Regardless the average tuition then for a 4 year degree at UST is 160000 dollars. While many students benefit from a scholarship ranging from 7000-20000 dollars a year that only cuts roughly 1 year of tuition off. So 120000 dollars is still the bill most students are stuck with. While the federal maximum loan per student per year alone is 5000 with average increases of 1000 annually. These bare loans do roughly add up to the 21500 stated in the article. This knocks the tuition down to 100,000, which is still a lot to chew off. On average I would estimate that the average UST student takes out an additional 10,000-20,000 comparatively. So as it stands now why are the default rates so low? Look at the demographics of this school, there is little diversity and I would go so far as to say a majority of the individuals at this school are upper income

  2. families. It is not by chance either as I feel many students are the benefactors of this. They are already living an advantageous lifestyle, so when they graduate in this economy they are having the ability to live off their parent’s wealth and the jobs they do get can be put towards the loans. The average loan payment for 20,000 dollars is roughly 250 dollars and when you have more loans i.e. 40,000 that would be 500. Simple math says that is a significant portion of a monthly income, even in adult standards.
    At St. Thomas there are significantly higher expectations for family contributions and that is why there are more students with higher amounts of money coming from private loans, since there are still many students who do not fit that background. There are also many families who have the students take out loans, so they feel that their investment is actually theirs while the family is perfectly capable of paying off the loan and or even school. This is a much more rational explanation of how and why UST students do not default on their loans, even when the loans are much more costly than almost all of Minnesota and the country for that matter.
    I am in no way disparaging the school that I love; I just feel that this article is slanted in favor of showing how hardworking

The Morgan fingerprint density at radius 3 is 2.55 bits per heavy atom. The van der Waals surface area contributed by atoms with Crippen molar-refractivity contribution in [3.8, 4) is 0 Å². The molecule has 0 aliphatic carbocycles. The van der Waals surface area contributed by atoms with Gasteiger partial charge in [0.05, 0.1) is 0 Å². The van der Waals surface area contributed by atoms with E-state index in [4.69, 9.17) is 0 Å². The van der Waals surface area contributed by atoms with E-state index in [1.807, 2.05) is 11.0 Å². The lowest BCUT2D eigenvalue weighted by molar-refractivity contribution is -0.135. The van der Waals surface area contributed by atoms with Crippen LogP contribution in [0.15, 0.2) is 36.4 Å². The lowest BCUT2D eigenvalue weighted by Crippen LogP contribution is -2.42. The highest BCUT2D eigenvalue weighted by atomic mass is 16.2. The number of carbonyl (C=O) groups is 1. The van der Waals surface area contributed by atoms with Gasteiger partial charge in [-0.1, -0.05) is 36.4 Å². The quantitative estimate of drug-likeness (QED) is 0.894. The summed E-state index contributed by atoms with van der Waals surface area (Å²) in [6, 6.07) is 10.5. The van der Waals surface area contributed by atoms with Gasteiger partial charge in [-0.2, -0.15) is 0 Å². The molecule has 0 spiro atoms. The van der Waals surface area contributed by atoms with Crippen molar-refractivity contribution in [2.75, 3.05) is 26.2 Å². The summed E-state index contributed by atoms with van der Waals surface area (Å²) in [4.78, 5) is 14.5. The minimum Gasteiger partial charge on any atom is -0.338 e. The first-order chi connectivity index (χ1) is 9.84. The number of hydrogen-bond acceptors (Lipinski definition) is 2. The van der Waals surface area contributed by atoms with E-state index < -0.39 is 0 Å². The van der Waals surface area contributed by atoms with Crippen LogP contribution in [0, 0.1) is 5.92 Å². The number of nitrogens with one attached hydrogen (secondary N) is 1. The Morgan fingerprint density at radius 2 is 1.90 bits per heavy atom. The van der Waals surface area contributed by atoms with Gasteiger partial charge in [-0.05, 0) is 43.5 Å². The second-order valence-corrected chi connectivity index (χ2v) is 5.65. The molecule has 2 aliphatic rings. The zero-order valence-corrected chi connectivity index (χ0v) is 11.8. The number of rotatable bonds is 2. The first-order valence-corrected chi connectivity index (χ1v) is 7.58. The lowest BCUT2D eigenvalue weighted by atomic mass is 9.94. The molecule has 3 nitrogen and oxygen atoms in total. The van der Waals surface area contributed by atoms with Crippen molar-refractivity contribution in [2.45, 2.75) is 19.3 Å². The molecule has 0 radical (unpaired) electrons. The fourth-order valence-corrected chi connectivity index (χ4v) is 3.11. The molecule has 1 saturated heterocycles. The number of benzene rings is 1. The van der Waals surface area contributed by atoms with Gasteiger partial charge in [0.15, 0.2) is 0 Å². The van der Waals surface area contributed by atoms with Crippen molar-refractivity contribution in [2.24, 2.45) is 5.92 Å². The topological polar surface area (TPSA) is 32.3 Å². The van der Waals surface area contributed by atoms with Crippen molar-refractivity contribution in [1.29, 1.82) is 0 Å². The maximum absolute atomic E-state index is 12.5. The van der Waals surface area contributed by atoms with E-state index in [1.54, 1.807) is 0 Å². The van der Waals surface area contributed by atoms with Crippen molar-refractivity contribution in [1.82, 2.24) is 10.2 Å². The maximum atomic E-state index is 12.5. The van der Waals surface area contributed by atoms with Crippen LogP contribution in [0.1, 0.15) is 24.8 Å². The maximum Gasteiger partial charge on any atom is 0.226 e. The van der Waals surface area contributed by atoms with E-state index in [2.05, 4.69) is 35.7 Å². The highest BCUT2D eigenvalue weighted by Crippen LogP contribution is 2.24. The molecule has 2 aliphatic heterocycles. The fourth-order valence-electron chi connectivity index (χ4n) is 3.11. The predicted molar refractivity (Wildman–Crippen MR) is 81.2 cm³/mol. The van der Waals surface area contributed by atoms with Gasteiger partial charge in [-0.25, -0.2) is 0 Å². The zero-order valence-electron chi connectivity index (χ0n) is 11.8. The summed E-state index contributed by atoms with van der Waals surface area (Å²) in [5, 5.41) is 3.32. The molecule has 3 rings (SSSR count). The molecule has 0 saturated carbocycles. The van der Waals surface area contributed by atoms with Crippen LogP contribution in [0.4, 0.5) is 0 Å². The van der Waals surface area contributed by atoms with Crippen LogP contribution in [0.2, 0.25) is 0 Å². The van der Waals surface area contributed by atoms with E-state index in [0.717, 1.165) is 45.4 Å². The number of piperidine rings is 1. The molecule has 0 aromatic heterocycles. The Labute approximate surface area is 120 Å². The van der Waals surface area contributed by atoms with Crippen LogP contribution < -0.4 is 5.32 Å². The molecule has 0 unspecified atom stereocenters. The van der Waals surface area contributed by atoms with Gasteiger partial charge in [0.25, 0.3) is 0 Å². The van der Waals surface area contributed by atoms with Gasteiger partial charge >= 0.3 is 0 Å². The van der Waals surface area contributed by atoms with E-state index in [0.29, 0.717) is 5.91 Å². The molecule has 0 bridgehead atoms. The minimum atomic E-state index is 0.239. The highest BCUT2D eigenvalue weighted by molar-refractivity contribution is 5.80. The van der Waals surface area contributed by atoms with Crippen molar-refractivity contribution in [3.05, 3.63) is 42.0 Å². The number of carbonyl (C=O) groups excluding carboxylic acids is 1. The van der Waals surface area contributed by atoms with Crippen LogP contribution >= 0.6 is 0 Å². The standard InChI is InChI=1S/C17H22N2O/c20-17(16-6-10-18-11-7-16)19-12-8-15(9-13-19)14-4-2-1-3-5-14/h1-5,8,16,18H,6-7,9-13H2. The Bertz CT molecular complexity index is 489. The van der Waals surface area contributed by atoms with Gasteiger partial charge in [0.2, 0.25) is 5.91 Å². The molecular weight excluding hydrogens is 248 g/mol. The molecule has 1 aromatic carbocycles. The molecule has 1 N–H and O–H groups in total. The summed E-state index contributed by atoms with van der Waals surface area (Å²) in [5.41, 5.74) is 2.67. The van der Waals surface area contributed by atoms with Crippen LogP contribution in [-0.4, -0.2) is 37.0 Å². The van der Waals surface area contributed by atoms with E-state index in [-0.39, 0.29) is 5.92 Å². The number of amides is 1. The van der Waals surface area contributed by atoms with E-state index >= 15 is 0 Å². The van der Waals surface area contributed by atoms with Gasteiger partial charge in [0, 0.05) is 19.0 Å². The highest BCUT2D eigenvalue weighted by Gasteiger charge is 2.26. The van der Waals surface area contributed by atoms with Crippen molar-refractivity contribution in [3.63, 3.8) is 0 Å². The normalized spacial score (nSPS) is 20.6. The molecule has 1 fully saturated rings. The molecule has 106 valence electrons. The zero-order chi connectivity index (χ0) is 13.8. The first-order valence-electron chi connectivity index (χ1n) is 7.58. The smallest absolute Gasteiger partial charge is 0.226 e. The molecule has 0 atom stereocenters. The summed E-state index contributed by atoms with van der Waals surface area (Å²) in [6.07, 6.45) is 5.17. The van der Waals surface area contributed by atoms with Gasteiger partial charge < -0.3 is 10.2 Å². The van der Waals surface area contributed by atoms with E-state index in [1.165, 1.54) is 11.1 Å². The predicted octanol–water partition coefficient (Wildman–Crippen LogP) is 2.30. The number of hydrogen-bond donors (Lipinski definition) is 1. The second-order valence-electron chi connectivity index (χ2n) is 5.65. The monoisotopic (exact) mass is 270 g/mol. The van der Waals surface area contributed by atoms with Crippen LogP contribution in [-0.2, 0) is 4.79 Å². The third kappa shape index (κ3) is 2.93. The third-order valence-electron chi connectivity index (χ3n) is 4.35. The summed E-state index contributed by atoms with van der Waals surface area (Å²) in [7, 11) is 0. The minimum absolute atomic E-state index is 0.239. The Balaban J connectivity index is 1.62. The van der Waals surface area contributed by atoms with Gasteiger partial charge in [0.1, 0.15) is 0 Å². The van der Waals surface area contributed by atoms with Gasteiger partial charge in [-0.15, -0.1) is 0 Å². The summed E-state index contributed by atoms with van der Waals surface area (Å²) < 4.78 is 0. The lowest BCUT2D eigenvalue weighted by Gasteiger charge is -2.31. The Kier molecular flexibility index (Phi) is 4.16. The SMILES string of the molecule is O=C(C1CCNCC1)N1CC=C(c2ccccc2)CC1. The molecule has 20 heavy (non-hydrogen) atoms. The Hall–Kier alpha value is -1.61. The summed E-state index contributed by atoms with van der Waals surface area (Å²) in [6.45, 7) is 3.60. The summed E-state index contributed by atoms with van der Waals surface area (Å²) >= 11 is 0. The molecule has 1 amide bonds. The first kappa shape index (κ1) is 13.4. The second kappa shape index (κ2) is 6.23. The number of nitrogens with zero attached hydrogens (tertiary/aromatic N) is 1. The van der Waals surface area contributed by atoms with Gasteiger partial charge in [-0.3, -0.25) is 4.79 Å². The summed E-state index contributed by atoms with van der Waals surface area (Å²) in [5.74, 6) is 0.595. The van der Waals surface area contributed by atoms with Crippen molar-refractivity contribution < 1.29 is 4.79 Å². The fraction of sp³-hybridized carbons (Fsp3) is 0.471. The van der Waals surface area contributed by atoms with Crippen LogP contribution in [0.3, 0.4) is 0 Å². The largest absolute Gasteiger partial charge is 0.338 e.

3. I am in no way disparaging the school that I love; I just feel that this article is slanted in favor of showing how hardworking and dedicated UST students are. There are many students who fit that qualification; however I feel that the latter is a much more believable response. With on average 1300 students in every freshman class I don’t actually believe there are 1250 students who are extremely hardworking and able to find jobs, I feel that there are much more pronounced factors in how and why their loans are being paid off so effectively. I assume there are students who are able to effectively tackle this debt without having support, but in this economy any more debt than money you can make in your first salaried job is simply a severely risky investment knowing the economy and risks of student loans since the only way to get out of them is death.

  4. @Brock Johnson, did I really just read that you “feel like this ranking [that Minnesota has the third highest average student debt in the nation] is a good sign.”… This doesn’t mean Minnesotan’s are “pursuing higher education” more than others. It means Minnesota universities are providing nearly the same service as other state universities at a higher cost. This study ranked AVERAGE student debt. This doesn’t imply more Minnesotan’s are pursuing degrees; it implies that the Minnesotan’s that are pursuing degrees are paying more than their cohorts from other states. O and @Abigail Rohlfing… If you think the US Government has the money to pay off your student loans perhaps it’s time to take an econ class. For the first time in this nations history, there is now more student loan debt in America ($+1 TRILLION) than there is credit card debt! You think our housing market is in trouble now? Just wait a decade…. Forget about mortgage payments, our generation will be saddled with student loan debt well into our thirties. Google it, it’s what every major economist is saying today.